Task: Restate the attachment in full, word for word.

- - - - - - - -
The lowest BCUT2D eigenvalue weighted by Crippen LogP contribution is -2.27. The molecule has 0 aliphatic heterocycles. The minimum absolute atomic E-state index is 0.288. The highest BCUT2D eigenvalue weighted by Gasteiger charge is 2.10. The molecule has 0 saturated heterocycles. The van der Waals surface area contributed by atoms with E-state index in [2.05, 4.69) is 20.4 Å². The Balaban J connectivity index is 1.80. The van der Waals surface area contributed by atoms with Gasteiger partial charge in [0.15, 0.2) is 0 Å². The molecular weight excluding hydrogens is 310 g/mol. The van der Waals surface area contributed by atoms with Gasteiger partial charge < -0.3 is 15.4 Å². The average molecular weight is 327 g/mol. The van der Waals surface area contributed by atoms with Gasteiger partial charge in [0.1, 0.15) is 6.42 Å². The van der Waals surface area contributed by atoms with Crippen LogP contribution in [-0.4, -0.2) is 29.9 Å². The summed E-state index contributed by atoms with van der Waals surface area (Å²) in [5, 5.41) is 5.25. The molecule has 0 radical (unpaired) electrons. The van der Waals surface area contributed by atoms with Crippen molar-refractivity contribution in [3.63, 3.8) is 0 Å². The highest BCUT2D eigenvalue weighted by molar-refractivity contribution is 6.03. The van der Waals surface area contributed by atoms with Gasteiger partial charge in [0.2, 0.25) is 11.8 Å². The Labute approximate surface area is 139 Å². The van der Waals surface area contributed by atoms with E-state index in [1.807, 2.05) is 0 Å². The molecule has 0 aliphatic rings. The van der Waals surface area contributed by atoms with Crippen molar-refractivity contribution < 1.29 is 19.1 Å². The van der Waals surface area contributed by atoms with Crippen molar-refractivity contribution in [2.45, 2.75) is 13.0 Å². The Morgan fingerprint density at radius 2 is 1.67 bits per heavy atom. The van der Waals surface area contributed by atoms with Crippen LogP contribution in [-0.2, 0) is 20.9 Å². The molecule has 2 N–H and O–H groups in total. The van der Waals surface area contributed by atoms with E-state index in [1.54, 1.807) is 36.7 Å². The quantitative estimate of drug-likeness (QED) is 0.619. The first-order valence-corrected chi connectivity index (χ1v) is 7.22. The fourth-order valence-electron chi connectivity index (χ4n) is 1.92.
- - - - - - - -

The lowest BCUT2D eigenvalue weighted by Crippen LogP contribution is -2.27. The molecule has 0 aliphatic heterocycles. The minimum absolute atomic E-state index is 0.288. The highest BCUT2D eigenvalue weighted by Gasteiger charge is 2.10. The molecule has 0 saturated heterocycles. The van der Waals surface area contributed by atoms with E-state index in [2.05, 4.69) is 20.4 Å². The Balaban J connectivity index is 1.80. The van der Waals surface area contributed by atoms with Gasteiger partial charge in [0.15, 0.2) is 0 Å². The molecular weight excluding hydrogens is 310 g/mol. The van der Waals surface area contributed by atoms with Gasteiger partial charge < -0.3 is 15.4 Å². The average molecular weight is 327 g/mol. The van der Waals surface area contributed by atoms with Gasteiger partial charge in [0.1, 0.15) is 6.42 Å². The van der Waals surface area contributed by atoms with Crippen LogP contribution in [-0.4, -0.2) is 29.9 Å². The summed E-state index contributed by atoms with van der Waals surface area (Å²) in [5, 5.41) is 5.25. The molecule has 0 radical (unpaired) electrons. The van der Waals surface area contributed by atoms with Crippen molar-refractivity contribution in [3.63, 3.8) is 0 Å². The highest BCUT2D eigenvalue weighted by molar-refractivity contribution is 6.03. The van der Waals surface area contributed by atoms with Gasteiger partial charge in [0.2, 0.25) is 11.8 Å². The Labute approximate surface area is 139 Å². The van der Waals surface area contributed by atoms with E-state index in [1.807, 2.05) is 0 Å². The molecule has 0 aliphatic rings. The van der Waals surface area contributed by atoms with Crippen molar-refractivity contribution < 1.29 is 19.1 Å². The van der Waals surface area contributed by atoms with Crippen molar-refractivity contribution in [2.45, 2.75) is 13.0 Å². The Morgan fingerprint density at radius 2 is 1.67 bits per heavy atom. The van der Waals surface area contributed by atoms with Crippen LogP contribution in [-0.2, 0) is 20.9 Å². The molecule has 2 N–H and O–H groups in total. The van der Waals surface area contributed by atoms with E-state index in [1.54, 1.807) is 36.7 Å². The quantitative estimate of drug-likeness (QED) is 0.619. The first-order valence-corrected chi connectivity index (χ1v) is 7.22. The fourth-order valence-electron chi connectivity index (χ4n) is 1.92.